More than 92 million Nigerians don’t have access to electricity, and most who do have access experience unreliable and intermittent electricity at best. For decades, Nigeria has invested billions of dollars in improving access to power, yet much of the country remains dark. Solar energy has the potential to create access to electricity for millions of people across the country. How can its growth be accelerated?
During interviews for our newest paper, Accelerating the adoption of solar energy in Nigeria: A market-creation strategy, the most commonly cited barriers to solar adoption were technical (a lack of technical capacity and a shortage of investment in research and development to grow the sector); financial (a lack of investment to finance solar projects and low earning or purchasing power, which makes solar products too expensive); social (a lack of awareness of the value of solar products and competing existing norms and customs); and political (a lack of political will to support the growth of the sector and limited clarity on existing regulations).
Categorizing the barriers to solar energy growth as financial, technical, social, and political implies that the solution to growing the sector is more funding, better policies, raising awareness, and improving investments in solar energy R&D. Making improvements in any of those dimensions will definitely help, but is unlikely to significantly accelerate the adoption of solar energy.
For example, the Nigerian government has introduced several plans and agencies, such as the Rural Electrification Agency (REA) to accelerate the adoption of solar energy in the country. Alongside the Nigerian government, development banks, such as the World Bank and the African Development Bank, have also increased their investment in this space. Nigeria’s REA for instance, has spent more than half a billion dollars on solar and other off-grid initiatives, such as the Standalone Solar Home Systems for Households and Micro Small Medium Enterprises (MSMEs) Output Based Fund, and the Market Scale-up Challenge Fund. Although these agencies and investments are helpful, these initiatives will struggle to remain sustainable if there isn’t an effort to overcome two important market creation barriers first:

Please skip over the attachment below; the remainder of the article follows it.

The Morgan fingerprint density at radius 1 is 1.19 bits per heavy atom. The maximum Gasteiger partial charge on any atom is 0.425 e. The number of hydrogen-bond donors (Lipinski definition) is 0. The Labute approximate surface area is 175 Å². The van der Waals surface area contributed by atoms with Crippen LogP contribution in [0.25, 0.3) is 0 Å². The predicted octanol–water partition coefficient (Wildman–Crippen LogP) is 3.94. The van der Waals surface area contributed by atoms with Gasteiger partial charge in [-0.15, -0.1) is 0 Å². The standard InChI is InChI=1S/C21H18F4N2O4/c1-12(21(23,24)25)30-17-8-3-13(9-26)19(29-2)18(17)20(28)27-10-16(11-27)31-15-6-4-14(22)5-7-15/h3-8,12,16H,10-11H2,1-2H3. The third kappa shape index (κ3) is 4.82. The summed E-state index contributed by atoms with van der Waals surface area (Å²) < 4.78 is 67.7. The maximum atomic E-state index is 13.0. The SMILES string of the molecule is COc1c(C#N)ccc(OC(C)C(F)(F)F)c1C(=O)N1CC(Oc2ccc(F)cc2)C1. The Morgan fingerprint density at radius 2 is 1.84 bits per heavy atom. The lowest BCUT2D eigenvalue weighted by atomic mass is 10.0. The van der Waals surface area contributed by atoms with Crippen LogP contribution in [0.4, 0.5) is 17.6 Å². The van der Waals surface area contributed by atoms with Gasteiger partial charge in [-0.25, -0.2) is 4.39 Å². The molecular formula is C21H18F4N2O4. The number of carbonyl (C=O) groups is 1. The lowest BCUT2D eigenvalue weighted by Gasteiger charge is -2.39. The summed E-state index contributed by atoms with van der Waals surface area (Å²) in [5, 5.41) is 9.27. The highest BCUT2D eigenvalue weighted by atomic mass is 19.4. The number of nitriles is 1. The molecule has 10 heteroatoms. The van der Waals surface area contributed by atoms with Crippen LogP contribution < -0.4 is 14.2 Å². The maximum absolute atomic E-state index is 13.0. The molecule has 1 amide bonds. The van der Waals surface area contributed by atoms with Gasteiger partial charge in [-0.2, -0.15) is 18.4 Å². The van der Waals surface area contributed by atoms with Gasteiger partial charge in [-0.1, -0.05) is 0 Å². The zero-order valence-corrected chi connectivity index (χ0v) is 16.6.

- understand infrastructure vs. innovation; and
- prioritize distribution over discovery and democratization.
First, solar energy, like many other infrastructures, is simply an enabler. By itself, it has little to no value. But when attached to other things for which there is a market, such as machinery, appliances, and vehicles, its power becomes apparent. Infrastructure is the most efficient mechanism through which a society stores or distributes value. And so, it becomes clear that the value of an infrastructure is inextricably linked to what it stores or distributes. This means that every infrastructure investment must generate enough economic activity to pay back the capital used to build and maintain it. Too many solar energy infrastructure projects fail as a result of not adhering to this simple rule. If solar energy innovators identify an anchor market and promote productive use of solar energy then their investments are more likely to be sustained.
Second, the various programs and efforts to support solar energy entrepreneurs don’t follow the process of market creation.
The process of market creation follows a fairly predictable pattern. First, a discovery must occur. Discoveries can be an invention or technology, a new business model, a new process, or a new product. Second, a distribution mechanism must be developed to enable widespread adoption of the discovery. Distribution includes activities that necessitate the creation of a new value network focused directly on nonconsumers. And finally, the third phase is democratization, which happens when an innovation is deemed so important or critical that it’s decided (usually by governments, international organizations, and nonprofits) that everyone should have access to it.
Many programs designed to spread the use of solar energy in rural areas fall under discovery and democratization.
Unfortunately, without the necessary investments in distribution, the solar energy market will struggle to develop sustainably. For example, the perception of solar energy products in Nigeria remains quite negative despite the sector’s global growth. Perception and cost issues are common during the initial stages of market creation. But investments in distribution activities of market creation, which include mass marketing, often help mitigate perception and cost concerns.
To learn more about the other market creation barriers to solar adoption in Nigeria, and our recommended strategies to overcome them read our latest paper. We truly believe that employing market creation strategies can finally help Nigeria leverage solar energy to not only provide power, but to enable progress in people’s lives and the country’s own development.